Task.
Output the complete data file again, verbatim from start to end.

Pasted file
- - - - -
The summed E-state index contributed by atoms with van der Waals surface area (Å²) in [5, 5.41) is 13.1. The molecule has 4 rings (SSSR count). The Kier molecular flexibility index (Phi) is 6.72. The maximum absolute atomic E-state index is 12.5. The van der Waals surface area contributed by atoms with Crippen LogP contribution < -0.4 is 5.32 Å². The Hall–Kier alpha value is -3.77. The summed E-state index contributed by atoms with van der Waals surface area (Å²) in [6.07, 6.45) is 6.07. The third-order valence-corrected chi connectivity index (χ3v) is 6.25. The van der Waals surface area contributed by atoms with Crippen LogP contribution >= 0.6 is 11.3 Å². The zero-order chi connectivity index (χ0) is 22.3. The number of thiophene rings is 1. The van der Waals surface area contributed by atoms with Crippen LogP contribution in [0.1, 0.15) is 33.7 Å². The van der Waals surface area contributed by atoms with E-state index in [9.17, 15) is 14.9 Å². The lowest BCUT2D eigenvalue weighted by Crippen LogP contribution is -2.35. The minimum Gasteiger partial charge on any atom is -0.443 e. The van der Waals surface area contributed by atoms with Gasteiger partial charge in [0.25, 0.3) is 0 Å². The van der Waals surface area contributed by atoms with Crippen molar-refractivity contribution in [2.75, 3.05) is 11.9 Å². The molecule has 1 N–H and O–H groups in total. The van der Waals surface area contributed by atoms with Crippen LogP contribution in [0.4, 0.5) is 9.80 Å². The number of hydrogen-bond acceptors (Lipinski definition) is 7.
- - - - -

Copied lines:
The summed E-state index contributed by atoms with van der Waals surface area (Å²) in [5, 5.41) is 13.1. The molecule has 4 rings (SSSR count). The Kier molecular flexibility index (Phi) is 6.72. The maximum absolute atomic E-state index is 12.5. The van der Waals surface area contributed by atoms with Crippen LogP contribution < -0.4 is 5.32 Å². The Hall–Kier alpha value is -3.77. The summed E-state index contributed by atoms with van der Waals surface area (Å²) in [6.07, 6.45) is 6.07. The third-order valence-corrected chi connectivity index (χ3v) is 6.25. The van der Waals surface area contributed by atoms with Crippen LogP contribution >= 0.6 is 11.3 Å². The zero-order chi connectivity index (χ0) is 22.3. The number of thiophene rings is 1. The van der Waals surface area contributed by atoms with Crippen LogP contribution in [0.1, 0.15) is 33.7 Å². The van der Waals surface area contributed by atoms with E-state index in [9.17, 15) is 14.9 Å². The lowest BCUT2D eigenvalue weighted by Crippen LogP contribution is -2.35. The minimum Gasteiger partial charge on any atom is -0.443 e. The van der Waals surface area contributed by atoms with Gasteiger partial charge in [0.25, 0.3) is 0 Å². The van der Waals surface area contributed by atoms with Crippen molar-refractivity contribution in [2.75, 3.05) is 11.9 Å². The molecule has 1 N–H and O–H groups in total. The van der Waals surface area contributed by atoms with Crippen LogP contribution in [0.4, 0.5) is 9.80 Å². The number of hydrogen-bond acceptors (Lipinski definition) is 7.